On this latter point, I must disagree with Sir John. The Code has been adopted in a number of other countries since it was first introduced and abolition would be short-sighted. Surely if something is good enough to be copied, it makes more sense to update the Code to reflect the altered needs of the market rather than to simply abolish it. Similarly, if one of the criticisms is that it lacks teeth, it would be better to increase its effectiveness by making sure that asset managers and owners actually comply.

Proposed revisions to the UK Stewardship Code

The new Code aims to “increase demand for more effective stewardship and investment decision-making which is aligned to the needs of institutional investors and clients” by raising the standard required of investors and devoting more resource to evaluating the quality of disclosure of both policies and activities.

The definition of stewardship has also been changed to focus more on the primary purpose of looking after the assets of beneficiaries that have been entrusted to the care of others. Consequently, investors will need to ensure that they have a clear organisational purpose, strategy, values and culture in place that will allow then to fulfil their stewardship obligations.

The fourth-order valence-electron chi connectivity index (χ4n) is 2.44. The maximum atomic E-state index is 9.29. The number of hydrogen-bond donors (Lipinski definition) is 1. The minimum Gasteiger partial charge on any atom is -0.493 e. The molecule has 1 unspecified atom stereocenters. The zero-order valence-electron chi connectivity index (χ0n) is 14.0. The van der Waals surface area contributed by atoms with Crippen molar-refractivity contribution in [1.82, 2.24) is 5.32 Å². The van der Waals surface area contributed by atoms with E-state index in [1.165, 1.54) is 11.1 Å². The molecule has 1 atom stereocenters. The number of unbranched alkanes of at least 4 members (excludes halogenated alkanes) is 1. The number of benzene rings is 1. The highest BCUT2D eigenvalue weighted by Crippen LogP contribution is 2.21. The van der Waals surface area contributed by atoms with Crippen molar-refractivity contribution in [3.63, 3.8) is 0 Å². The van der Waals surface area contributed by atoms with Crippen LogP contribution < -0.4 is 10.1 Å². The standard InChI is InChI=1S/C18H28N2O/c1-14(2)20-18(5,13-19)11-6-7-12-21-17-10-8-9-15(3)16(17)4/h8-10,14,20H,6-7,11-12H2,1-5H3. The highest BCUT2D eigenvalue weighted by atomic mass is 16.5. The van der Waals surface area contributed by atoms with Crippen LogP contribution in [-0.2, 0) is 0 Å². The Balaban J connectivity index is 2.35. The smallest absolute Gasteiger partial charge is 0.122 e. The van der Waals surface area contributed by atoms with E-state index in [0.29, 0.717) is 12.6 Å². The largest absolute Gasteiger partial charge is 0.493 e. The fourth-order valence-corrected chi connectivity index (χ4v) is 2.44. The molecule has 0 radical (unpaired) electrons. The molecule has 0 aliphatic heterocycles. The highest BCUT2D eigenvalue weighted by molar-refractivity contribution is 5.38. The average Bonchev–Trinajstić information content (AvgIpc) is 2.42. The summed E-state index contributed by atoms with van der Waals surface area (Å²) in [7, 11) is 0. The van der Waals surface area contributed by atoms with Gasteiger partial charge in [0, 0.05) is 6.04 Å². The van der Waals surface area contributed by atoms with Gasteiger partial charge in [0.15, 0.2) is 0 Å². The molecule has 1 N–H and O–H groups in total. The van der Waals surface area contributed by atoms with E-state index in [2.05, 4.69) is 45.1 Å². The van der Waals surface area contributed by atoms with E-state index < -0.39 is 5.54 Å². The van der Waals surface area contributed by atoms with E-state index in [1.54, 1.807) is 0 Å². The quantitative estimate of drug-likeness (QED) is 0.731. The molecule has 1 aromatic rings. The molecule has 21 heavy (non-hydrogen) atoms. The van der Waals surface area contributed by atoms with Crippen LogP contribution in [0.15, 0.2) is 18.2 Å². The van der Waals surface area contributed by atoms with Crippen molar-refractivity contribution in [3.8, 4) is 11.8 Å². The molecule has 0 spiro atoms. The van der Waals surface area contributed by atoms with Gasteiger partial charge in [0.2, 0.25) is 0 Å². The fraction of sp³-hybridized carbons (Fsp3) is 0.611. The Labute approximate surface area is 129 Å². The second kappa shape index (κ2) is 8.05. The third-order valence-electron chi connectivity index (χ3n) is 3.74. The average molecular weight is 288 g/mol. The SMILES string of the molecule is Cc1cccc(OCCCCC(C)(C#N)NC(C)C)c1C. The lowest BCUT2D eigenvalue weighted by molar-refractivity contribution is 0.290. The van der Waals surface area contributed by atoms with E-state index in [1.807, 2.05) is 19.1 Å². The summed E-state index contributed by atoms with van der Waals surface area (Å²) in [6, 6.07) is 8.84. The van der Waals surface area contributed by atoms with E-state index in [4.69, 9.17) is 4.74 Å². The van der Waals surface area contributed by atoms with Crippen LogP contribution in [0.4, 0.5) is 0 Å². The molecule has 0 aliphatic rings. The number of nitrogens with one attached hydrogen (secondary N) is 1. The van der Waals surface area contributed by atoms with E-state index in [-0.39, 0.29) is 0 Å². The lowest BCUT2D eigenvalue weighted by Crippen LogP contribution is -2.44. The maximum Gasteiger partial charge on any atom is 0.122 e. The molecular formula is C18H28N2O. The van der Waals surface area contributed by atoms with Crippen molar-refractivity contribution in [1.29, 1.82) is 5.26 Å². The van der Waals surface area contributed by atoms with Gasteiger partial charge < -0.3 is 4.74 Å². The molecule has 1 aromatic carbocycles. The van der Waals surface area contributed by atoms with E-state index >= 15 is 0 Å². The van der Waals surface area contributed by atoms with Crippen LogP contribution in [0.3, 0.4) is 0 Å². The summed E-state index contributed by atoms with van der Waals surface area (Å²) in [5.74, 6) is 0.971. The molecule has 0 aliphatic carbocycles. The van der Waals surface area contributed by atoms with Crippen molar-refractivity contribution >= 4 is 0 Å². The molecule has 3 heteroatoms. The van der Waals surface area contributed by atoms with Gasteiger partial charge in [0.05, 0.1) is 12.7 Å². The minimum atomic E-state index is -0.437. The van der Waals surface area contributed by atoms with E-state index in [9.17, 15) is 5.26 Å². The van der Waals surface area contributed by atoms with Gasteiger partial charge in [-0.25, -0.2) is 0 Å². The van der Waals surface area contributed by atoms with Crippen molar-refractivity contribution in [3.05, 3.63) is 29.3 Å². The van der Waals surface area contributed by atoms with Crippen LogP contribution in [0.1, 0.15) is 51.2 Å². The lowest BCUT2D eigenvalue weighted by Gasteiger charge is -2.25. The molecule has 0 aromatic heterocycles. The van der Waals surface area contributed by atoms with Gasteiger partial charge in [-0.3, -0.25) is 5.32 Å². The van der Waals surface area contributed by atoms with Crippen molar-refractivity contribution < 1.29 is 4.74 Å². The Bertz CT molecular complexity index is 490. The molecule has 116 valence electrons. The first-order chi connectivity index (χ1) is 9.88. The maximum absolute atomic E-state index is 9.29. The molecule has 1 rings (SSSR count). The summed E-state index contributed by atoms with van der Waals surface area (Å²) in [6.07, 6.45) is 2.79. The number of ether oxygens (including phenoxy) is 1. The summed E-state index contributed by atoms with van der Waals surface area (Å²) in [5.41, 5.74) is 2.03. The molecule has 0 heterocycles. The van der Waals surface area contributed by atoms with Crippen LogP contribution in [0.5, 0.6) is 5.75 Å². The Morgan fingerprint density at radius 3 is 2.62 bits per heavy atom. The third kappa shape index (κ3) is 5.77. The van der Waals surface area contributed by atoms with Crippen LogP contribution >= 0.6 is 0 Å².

The scope of the Code has also been broadened to include investment decision-making and assets other than listed equities, such as fixed income bonds and infrastructure equity. This means that investors will need to integrate their stewardship responsibilities into their investment processes, including investment-decision making, mandate design and other activities.

Signatories are now also expected to take into account material environmental, social and governance (ESG) factors, including climate change, when fulfilling their stewardship responsibilities in recognition of the importance of ESG factors in investment decision making with the rise of sustainable finance and responsible investment initiatives since 2012.

Proposals to improve shareholder engagement

The FCA’s consultation looks at the UK implementation of the Revised Shareholder Rights Directive (SRD II), which the Government has undertaken to implement despite the UK’s plans to leave the EU. While current UK market practices go beyond most SRD II requirements, in order to be fully compliant, the FCA will require asset managers to make disclosures relating to their shareholder engagement policies, as well as their arrangements with asset owners.